Given that this conclusion was reached after analysing the shortlisting behavior of over 200,000 of Seek’s clients we can reasonably confident that this publicly released conclusion from an ASX-listed company is not a click bait headline fired out from a marketing intern.
Following this was a Lawyers Weekly article: Elite have ‘overwhelming’ advantage in legal recruitment, data shows published two days later.
New recruitment data released by three major firms suggests that the majority of law graduates hired through the pool of summer clerks come from a concentrated selection of privileged schools and postcodes.
Data collated from Allens, King & Wood Mallesons and Henry Davis York shows that more than half of the latest summer clerkship applications received by the firms come from candidates hailing from privileged schools and postcodes.
According to a new report Contextual Recruiting in Australia, 13 per cent of the 1,650 candidate pool came from the top 1 per cent of Australian schools.
A further 52 per cent of all applicants to programs with Allens, KWM and HDY were noted as having graduated from schools among the top 10 per cent in the country.
I suspect any legal recruiter in the country would be unsurprised by these results.
Given these two recent examples it’s sobering to consider the progress that’s been made, or not been made, in the 28 years that I’ve been involved in recruitment as a recruiter and trainer of recruiters.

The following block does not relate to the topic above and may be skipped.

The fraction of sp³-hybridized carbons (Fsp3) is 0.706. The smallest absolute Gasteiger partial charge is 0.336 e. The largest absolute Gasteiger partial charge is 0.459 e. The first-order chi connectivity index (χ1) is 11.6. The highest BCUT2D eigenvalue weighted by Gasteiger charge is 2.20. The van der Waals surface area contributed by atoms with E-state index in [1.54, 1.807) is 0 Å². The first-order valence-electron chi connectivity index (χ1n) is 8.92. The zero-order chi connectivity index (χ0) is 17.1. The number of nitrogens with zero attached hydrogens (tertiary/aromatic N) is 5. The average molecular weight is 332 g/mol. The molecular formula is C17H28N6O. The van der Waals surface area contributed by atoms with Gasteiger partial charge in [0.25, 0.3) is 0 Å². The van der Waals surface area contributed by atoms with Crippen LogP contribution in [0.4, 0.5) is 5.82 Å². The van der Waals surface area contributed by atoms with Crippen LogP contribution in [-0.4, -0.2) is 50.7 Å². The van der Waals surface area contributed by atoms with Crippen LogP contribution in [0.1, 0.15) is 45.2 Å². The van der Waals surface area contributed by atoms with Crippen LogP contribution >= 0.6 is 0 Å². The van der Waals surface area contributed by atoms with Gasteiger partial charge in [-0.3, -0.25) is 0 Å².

It’s a theme that I have often returned to, having first raised it in my fourth blog, originally published on 1 November 2007 inspired by the just-released, first Eagles album of new material in 28 years, Long Road Out of Eden.
Coincidentally, last night I went to Rod Laver Arena to hear Eagles co-founder, songwriter and vocalist Don Henley in concert. I, and the other 8,000 or so fans, had a memorable night as Henley wonderfully recreated the songs live that I’ve become so familiar with over the past 40 years. It’s relevant to note that Henley turns 70 later this year and he still packs the audiences in whenever he tours. It appears that age is no barrier to Henley’s continued popularity with fans of live music.
At the other end of the music scale Lorde (then 16), Justin Bieber (then 15) and Taylor Swift (then 16) all experienced massive success with their first commercial releases before they were of legal voting age.
It seems that consumers of recorded and live music disregard age when making judgements about where they will spend their entertainment dollar.